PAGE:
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Table of Contents
I. What are the actions EPA is proposing to take?
II. What is the background for EPA's proposed actions?
III. What are the criteria for redesignation?
IV. Why is EPA proposing these actions?
V. What is EPA's analysis of the request?
VI. What is EPA's analysis of Georgia's proposed NOX and VOC MVEBs for the Atlanta area?
VII. What is the status of EPA's adequacy determination for the proposed NOX and VOC MVEBs for 2024 for the Atlanta area?
VIII. Proposed action on the redesignation request and maintenance plan SIP revision including proposed approval of the 2024 NOX and VOC MVEBs for the Atlanta area.
IX. What is the effect of EPA's proposed actions?
X. Statutory and Executive Order Reviews
I. What are the actions EPA is proposing to take?
EPA is proposing to take the following two separate but related actions, one of which involves multiple elements: (1) to redesignate the Atlanta Area to attainment for the 1997 8-hour ozone NAAQS and (2) to approve into the Georgia SIP, under section 175A of the CAA, Georgia's plan for maintaining the 1997 8-hour ozone NAAQS (1997 ozone NAAQS maintenance plan), including the associated MVEBs. EPA is also notifying the public of the status of EPA's adequacy determination for the Atlanta Area MVEBs. These actions are summarized below and described in greater detail throughout this notice of proposed rulemaking.
First, EPA proposes to determine that the Atlanta Area has met the requirements for redesignation under section 107(d)(3)(E) of the CAA. In this action, EPA is proposing to approve a request to change the legal designation of the Atlanta Area from nonattainment to attainment for the 1997 8-hour ozone NAAQS.
Second, EPA is proposing to approve Georgia's 1997 ozone NAAQS maintenance plan for the Atlanta Area as meeting the requirements of section 175A (such approval being one of the CAA criteria for redesignation to attainment status). The maintenance plan is designed to help keep the Atlanta Area in attainment of the 1997 8-hour ozone NAAQS through 2024. Consistent with the CAA, the maintenance plan that EPA is proposing to approve today also includes NOX and VOC MVEBs for the year 2024 for the Atlanta Area. EPA is proposing to approve (into the Georgia SIP) the 2024 MVEBs that are included as part of Georgia's 1997 ozone NAAQS maintenance plan.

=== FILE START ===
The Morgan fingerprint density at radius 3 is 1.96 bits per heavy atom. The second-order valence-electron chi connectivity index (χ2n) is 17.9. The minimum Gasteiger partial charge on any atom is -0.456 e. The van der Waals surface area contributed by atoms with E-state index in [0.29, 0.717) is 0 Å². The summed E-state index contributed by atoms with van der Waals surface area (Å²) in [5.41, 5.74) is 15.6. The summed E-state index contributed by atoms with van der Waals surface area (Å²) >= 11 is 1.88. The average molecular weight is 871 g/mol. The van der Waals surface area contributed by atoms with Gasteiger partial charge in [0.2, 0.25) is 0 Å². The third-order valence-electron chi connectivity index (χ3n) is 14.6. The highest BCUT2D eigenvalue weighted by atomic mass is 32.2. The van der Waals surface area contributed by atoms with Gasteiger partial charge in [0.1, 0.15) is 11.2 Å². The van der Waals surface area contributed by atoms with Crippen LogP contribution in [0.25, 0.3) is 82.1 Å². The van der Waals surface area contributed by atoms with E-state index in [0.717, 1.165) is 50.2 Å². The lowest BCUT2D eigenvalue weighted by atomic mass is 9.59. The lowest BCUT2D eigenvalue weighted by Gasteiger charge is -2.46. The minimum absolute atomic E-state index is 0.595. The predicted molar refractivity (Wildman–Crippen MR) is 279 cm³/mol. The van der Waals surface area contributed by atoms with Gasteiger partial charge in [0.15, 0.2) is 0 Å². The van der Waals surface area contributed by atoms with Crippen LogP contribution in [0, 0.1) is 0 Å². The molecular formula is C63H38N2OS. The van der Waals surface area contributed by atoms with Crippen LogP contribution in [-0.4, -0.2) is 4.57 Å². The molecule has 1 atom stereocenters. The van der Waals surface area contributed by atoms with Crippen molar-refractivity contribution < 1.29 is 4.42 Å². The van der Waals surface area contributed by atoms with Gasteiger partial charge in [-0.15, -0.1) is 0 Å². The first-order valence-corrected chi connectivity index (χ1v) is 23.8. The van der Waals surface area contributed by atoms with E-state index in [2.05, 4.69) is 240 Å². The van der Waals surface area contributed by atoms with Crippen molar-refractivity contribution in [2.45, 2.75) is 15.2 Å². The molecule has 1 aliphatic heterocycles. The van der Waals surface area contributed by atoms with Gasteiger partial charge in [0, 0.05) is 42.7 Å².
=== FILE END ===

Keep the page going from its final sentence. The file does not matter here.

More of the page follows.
EPA is also notifying the public of the status of EPA's adequacy process for the newly-established NOX and VOC MVEBs for 2024 for the Atlanta Area. The public comment period for Adequacy for the Atlanta Area 2024 MVEBs began on February 29, 2012, with EPA's posting of the availability of this submittal on EPA's Adequacy Web site (http://www.epa.gov/otaq/stateresources/transconf/currsips.htm#atlanta2). The Adequacy comment period for these MVEBs closed on March 30, 2012. No comments, adverse or otherwise, were received during EPA's adequacy process for the MVEBs associated with Georgia's 1997 8-hour ozone maintenance plan. Please see section VII of this proposed rulemaking for further explanation of this process and for more details on the MVEBs.
Today's notice of proposed rulemaking is in response to Georgia's April 4, 2012, SIP revision. That document addresses the specific issues summarized above and the necessary elements described in section 107(d)(3)(E) of the CAA for redesignation of the Atlanta Area to attainment of the 1997 8-hour ozone NAAQS.
II. What is the background for EPA's proposed actions?
On July 18, 1997, EPA promulgated a revised 8-hour ozone NAAQS of 0.08 parts per million (ppm). Under EPA's regulations at 40 CFR part 50, the 1997 8-hour ozone NAAQS is attained when the 3-year average of the annual fourth highest daily maximum 8-hour average ambient air quality ozone concentrations is less than or equal to 0.08 ppm (i.e., 0.084 ppm when rounding is considered). See 69 FR 23857 (April 30, 2004).
Ambient air quality monitoring data for the 3-year period must meet a data completeness requirement. The ambient air quality monitoring data completeness requirement is met when the average percent of days with valid ambient monitoring data is greater than 90 percent, and no single year has less than 75 percent data completeness as determined in Appendix I of part 50.
Upon promulgation of a new or revised NAAQS, the CAA requires EPA to designate as nonattainment any area that is violating the NAAQS, based on the three most recent years of ambient air quality data at the conclusion of the designation process. The Atlanta Area was designated nonattainment for the 1997 8-hour ozone NAAQS on April 30, 2004 (effective June 15, 2004) using 2001-2003 ambient air quality data (69 FR 23857, April 30, 2004). At the time of designation the Atlanta Area was classified as a marginal nonattainment area for the 1997 8-hour ozone NAAQS. In the April 30, 2004, Phase I Ozone Implementation Rule, EPA established ozone nonattainment area attainment dates based on Table 1 of section 181(a) of the CAA. This established an attainment date 3 years after the June 15, 2004, effective date for areas classified as marginal areas for the 1997 8-hour ozone nonattainment designations. Therefore, the Atlanta Area's original attainment date was June 15, 2007. See 69 FR 23951, April 30, 2004.